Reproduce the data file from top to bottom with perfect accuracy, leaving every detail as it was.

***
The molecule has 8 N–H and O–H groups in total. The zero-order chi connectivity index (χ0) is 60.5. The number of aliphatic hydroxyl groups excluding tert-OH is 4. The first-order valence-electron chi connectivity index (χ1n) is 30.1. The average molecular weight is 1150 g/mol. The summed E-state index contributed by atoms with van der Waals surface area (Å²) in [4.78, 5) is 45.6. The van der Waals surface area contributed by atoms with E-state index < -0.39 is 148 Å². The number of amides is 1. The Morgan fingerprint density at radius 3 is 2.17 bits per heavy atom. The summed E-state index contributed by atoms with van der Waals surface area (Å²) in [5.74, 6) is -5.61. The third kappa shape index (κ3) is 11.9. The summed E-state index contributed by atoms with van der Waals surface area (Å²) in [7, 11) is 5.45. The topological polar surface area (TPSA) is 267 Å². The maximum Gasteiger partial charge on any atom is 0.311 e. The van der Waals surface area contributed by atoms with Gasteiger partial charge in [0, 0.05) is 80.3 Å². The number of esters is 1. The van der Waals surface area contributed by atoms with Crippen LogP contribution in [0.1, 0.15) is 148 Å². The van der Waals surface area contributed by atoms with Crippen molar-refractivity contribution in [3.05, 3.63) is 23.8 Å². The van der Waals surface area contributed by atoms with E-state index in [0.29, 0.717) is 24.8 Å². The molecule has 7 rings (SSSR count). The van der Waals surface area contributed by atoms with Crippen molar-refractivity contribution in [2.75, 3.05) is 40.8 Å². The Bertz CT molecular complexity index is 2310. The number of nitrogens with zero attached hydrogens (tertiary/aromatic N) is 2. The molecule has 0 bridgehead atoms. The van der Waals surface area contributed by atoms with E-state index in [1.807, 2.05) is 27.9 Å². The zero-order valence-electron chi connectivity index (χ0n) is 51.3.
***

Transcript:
The molecule has 8 N–H and O–H groups in total. The zero-order chi connectivity index (χ0) is 60.5. The number of aliphatic hydroxyl groups excluding tert-OH is 4. The first-order valence-electron chi connectivity index (χ1n) is 30.1. The average molecular weight is 1150 g/mol. The summed E-state index contributed by atoms with van der Waals surface area (Å²) in [4.78, 5) is 45.6. The van der Waals surface area contributed by atoms with E-state index < -0.39 is 148 Å². The number of amides is 1. The Morgan fingerprint density at radius 3 is 2.17 bits per heavy atom. The summed E-state index contributed by atoms with van der Waals surface area (Å²) in [5.74, 6) is -5.61. The third kappa shape index (κ3) is 11.9. The summed E-state index contributed by atoms with van der Waals surface area (Å²) in [7, 11) is 5.45. The topological polar surface area (TPSA) is 267 Å². The maximum Gasteiger partial charge on any atom is 0.311 e. The van der Waals surface area contributed by atoms with Gasteiger partial charge in [0, 0.05) is 80.3 Å². The number of esters is 1. The van der Waals surface area contributed by atoms with Crippen LogP contribution in [0.1, 0.15) is 148 Å². The van der Waals surface area contributed by atoms with Crippen molar-refractivity contribution in [3.05, 3.63) is 23.8 Å². The van der Waals surface area contributed by atoms with E-state index in [0.29, 0.717) is 24.8 Å². The molecule has 7 rings (SSSR count). The van der Waals surface area contributed by atoms with Crippen molar-refractivity contribution in [2.75, 3.05) is 40.8 Å². The Bertz CT molecular complexity index is 2310. The number of nitrogens with zero attached hydrogens (tertiary/aromatic N) is 2. The molecule has 0 bridgehead atoms. The van der Waals surface area contributed by atoms with E-state index in [1.807, 2.05) is 27.9 Å². The zero-order valence-electron chi connectivity index (χ0n) is 51.3.